How Social Media Changed the Course of My HR Career
For most of us, finding the energy to commit to our day jobs is hard enough. That's doubly true in HR, where teams are often under-resourced. So what inspires an individual to pick up the pen and start a blog in their spare time? Or harder yet, lead a weekly podcast?
Whether you decide to call them "influencers" or "thought leaders," there's a class of professional on social media that goes above and beyond, advancing not only their organizations but the broader HR practice. That status doesn't come easy—which is likely why today's list of HR influencers remains relatively short.
Wendy Dailey, a talent advisor at Sanford Health, has over 20 years of HR experience, hosts the popular HR Social Hour podcast, and runs her own blog. Though she originally came into the profession by happenstance, today Dailey is a fixture of the online HR community. We caught up with her to learn how participating in social media launched a deeper passion for HR.
Today, it’s hard to imagine yourself working in any other field—but what inspired you to pursue a career in HR?
Wendy Dailey: I began my career in HR in the typical way: I fell into it. At the time, I was working for United Airlines in a customer service position. My boss’s wife worked in recruiting and he thought I would be a good fit for the role and asked if I would be interested in transferring to her department—and I’ve been in this field ever since. It’s kind of crazy to think that one person can make that big of an impact on your career!
You host a podcast, write extensively, and are an active member of the online community. What spurred the switch from HR being just your “nine-to-five” to full-time passion?
WD: It all started when I was browsing Twitter one afternoon and came across SHRM #NextChat. I couldn’t believe how many other HR pros were participating, so I started regularly attending every week.
From there, I started venturing to more and more conferences. It wasn’t until I couldn’t make it to SHRM in New Orleans that my presence online started to grow. My HR Social Hour co-host, Jon Thurmond, and I started using the hashtag #NotAtSHRM for those who also couldn’t attend the conference but didn’t want to miss out. We hosted the very first #HRSocialHour Twitter chat the Sunday evening of SHRM17! Thanks to social media we were still able to contribute and learn without physically being there.
How has social media helped you offline?
WD: Networking can be hard. Not everyone is comfortable walking up to a stranger and striking up a conversation. In that respect, using social media can be a great way to introduce yourself and build those relationships. Now when I attend events, I already have an idea of who I want to talk to and what we can talk about! It helps level the playing field for extroverts and introverts.
HR professionals seem particularly active on social media. Is there something unique to the field that drives that engagement?
WD: You frequently hear the terms like “team of one” or “complaint department” associated with HR. Being an HR professional, it’s natural to sometimes feel isolated from the rest of the organization or other HR professionals.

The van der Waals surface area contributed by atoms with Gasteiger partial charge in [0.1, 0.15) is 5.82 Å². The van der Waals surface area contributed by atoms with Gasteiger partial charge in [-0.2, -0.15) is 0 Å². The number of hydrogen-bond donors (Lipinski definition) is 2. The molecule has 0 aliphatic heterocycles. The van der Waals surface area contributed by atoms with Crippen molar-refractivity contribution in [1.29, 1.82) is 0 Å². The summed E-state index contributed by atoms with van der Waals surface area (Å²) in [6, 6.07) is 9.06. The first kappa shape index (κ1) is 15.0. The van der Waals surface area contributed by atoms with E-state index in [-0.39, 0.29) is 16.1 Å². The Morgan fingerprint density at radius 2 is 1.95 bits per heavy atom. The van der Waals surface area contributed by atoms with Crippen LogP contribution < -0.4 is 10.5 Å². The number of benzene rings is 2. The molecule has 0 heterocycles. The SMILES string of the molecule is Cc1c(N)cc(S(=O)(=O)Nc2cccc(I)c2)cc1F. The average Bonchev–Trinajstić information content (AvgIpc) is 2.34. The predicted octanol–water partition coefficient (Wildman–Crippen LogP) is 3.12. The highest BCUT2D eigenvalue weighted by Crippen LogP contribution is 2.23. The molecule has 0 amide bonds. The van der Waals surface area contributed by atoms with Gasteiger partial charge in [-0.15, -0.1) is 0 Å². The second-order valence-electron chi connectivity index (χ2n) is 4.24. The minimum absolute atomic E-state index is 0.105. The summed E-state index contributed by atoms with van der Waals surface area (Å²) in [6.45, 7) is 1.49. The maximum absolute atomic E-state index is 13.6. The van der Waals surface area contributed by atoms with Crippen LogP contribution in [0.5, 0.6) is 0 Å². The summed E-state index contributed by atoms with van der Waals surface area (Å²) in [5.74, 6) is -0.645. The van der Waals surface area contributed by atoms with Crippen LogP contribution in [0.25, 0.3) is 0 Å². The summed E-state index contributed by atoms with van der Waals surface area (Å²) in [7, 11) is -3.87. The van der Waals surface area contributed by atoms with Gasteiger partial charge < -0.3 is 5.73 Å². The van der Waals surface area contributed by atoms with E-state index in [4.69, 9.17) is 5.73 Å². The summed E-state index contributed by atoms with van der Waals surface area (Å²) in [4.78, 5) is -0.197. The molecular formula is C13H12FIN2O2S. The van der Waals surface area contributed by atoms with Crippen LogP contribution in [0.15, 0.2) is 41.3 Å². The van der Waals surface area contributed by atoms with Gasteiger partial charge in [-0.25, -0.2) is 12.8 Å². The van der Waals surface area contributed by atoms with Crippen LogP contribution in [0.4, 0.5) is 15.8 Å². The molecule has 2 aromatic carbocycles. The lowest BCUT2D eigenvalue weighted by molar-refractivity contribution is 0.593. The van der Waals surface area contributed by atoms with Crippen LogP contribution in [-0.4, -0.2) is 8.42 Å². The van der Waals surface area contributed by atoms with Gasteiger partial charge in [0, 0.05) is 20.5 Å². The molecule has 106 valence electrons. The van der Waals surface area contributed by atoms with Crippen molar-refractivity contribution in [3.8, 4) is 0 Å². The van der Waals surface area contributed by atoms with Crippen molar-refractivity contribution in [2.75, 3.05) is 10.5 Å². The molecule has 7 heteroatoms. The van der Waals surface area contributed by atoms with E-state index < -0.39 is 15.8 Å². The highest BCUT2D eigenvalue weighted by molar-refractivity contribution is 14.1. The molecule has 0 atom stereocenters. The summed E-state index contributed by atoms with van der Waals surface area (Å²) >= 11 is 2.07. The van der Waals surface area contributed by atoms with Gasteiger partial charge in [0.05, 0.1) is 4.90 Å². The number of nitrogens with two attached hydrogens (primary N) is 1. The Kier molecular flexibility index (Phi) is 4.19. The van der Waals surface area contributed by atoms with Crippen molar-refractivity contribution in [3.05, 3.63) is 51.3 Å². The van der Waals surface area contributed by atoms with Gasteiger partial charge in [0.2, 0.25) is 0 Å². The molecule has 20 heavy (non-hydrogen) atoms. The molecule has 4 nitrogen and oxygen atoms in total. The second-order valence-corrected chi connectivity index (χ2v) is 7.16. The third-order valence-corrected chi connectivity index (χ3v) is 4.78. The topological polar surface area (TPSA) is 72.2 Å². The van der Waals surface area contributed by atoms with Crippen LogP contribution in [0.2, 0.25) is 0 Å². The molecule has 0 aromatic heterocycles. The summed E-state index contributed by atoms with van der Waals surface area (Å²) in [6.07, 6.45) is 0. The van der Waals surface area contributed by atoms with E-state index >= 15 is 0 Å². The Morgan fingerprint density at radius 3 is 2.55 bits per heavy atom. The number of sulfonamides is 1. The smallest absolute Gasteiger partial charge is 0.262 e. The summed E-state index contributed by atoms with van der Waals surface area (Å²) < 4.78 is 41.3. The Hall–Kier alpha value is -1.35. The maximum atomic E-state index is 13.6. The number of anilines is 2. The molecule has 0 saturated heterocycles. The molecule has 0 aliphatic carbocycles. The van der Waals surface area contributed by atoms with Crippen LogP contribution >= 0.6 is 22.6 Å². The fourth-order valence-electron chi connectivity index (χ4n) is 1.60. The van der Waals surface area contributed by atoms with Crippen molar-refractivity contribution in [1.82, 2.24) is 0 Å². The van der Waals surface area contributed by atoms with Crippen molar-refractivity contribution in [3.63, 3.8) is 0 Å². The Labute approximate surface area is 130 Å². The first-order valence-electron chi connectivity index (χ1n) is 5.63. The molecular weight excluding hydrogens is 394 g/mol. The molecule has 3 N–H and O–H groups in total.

Talking to each other on social media gives us an opportunity to connect with—and learn from—people outside of your organization. It’s also a way to see that you aren’t alone in dealing with a specific issue.
How would you characterize the state of the HR community online?
WD: It’s a very collaborative environment. One of the things I love about the HR community, especially on Twitter, is that you know that there will be differences in opinions. Thankfully we can walk away as friends afterward.
One of the darker sides of social media is the fact that a small issue can blow up very quickly. Although most of the time it dies off on its own, you need to decide for yourself if it’s worth getting involved in a heated conversation.
Conflict on “HR Twitter” can’t always be avoided, but sometimes stepping aside is better than jumping in the mud. The HR community welcomes the conversations and disagreements, and we’ll continue having them and thinking critically about the workplace.
Let’s go back to the “why” behind all of this. Your podcast changed the way people think about HR. But what value do you get from producing it?
WD: Having the opportunity to host our HR Social Hour Half Hour Podcast is something that never would have crossed my mind five years ago. I never thought people like Jennifer McClure or Laurie Ruettimann would be willing to talk to me or want to hang out at SHRM!
In the last two years since I’ve jumped into #NextChat and HR Social Hour, so many doors have opened up. From being invited to the SHRM Blog Squad or speaking engagements at HR conferences, none of this wouldn’t have happened if I didn’t work on things like the podcast or if I didn’t jump on Twitter that fateful day.
Between the social media presence, podcast, and blog, it’s easy to forget that you have a full-time job in HR. Have employees ever brought these things up in-person?
WD: Great question! I did have a request, once, to make my current social media accounts private. I brought up the situation with a couple of employment attorneys, all of whom said they probably shouldn’t have asked me to do that. I had been active on Twitter up until that point and it had never been an issue. I did make them private until I found other employment opportunities, as I didn’t want to rock the boat.
Personally, I feel that being active on social media makes me a better HR pro as I’m able to keep up to date with a lot of issues, but not everyone sees it that way.
At my current job, I’ve had a couple folks message me that they listen to the podcast! It’s a nice to hear that people actually like my work.
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